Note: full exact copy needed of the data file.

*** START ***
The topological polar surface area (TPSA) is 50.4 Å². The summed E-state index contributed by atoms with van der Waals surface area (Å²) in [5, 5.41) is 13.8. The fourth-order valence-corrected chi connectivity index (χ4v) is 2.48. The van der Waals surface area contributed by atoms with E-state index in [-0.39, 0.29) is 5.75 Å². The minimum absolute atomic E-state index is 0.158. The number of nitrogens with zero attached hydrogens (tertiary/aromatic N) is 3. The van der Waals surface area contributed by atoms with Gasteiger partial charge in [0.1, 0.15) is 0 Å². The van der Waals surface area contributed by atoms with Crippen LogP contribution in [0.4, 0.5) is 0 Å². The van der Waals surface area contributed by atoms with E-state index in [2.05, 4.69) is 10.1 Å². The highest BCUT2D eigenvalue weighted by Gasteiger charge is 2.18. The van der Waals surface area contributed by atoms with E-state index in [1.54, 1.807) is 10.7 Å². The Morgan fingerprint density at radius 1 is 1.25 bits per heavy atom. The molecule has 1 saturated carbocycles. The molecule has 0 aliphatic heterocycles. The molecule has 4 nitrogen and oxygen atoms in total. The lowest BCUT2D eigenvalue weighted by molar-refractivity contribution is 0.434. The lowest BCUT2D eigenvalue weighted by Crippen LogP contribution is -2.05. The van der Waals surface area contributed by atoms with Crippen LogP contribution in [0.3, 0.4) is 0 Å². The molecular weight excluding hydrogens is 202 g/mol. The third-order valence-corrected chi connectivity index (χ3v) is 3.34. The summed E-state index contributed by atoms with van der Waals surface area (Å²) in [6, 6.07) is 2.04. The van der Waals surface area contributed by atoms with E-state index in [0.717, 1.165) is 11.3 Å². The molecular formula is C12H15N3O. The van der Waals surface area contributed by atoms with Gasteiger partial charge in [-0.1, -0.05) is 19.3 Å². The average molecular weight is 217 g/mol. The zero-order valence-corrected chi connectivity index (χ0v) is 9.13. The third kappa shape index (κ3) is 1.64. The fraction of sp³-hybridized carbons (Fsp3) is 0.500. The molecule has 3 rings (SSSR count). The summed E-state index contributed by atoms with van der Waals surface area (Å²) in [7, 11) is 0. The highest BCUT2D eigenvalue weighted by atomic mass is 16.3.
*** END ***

The topological polar surface area (TPSA) is 50.4 Å². The summed E-state index contributed by atoms with van der Waals surface area (Å²) in [5, 5.41) is 13.8. The fourth-order valence-corrected chi connectivity index (χ4v) is 2.48. The van der Waals surface area contributed by atoms with E-state index in [-0.39, 0.29) is 5.75 Å². The minimum absolute atomic E-state index is 0.158. The number of nitrogens with zero attached hydrogens (tertiary/aromatic N) is 3. The van der Waals surface area contributed by atoms with Gasteiger partial charge in [0.1, 0.15) is 0 Å². The van der Waals surface area contributed by atoms with Crippen LogP contribution in [0.4, 0.5) is 0 Å². The van der Waals surface area contributed by atoms with E-state index in [2.05, 4.69) is 10.1 Å². The highest BCUT2D eigenvalue weighted by Gasteiger charge is 2.18. The van der Waals surface area contributed by atoms with E-state index in [1.54, 1.807) is 10.7 Å². The Morgan fingerprint density at radius 1 is 1.25 bits per heavy atom. The molecule has 1 saturated carbocycles. The molecule has 0 aliphatic heterocycles. The molecule has 4 nitrogen and oxygen atoms in total. The lowest BCUT2D eigenvalue weighted by molar-refractivity contribution is 0.434. The lowest BCUT2D eigenvalue weighted by Crippen LogP contribution is -2.05. The van der Waals surface area contributed by atoms with Crippen LogP contribution in [0.3, 0.4) is 0 Å². The molecular weight excluding hydrogens is 202 g/mol. The third-order valence-corrected chi connectivity index (χ3v) is 3.34. The summed E-state index contributed by atoms with van der Waals surface area (Å²) in [6, 6.07) is 2.04. The van der Waals surface area contributed by atoms with E-state index in [0.717, 1.165) is 11.3 Å². The molecular formula is C12H15N3O. The van der Waals surface area contributed by atoms with Gasteiger partial charge in [-0.1, -0.05) is 19.3 Å². The average molecular weight is 217 g/mol. The zero-order valence-corrected chi connectivity index (χ0v) is 9.13. The third kappa shape index (κ3) is 1.64. The fraction of sp³-hybridized carbons (Fsp3) is 0.500. The molecule has 3 rings (SSSR count). The summed E-state index contributed by atoms with van der Waals surface area (Å²) in [7, 11) is 0. The highest BCUT2D eigenvalue weighted by atomic mass is 16.3.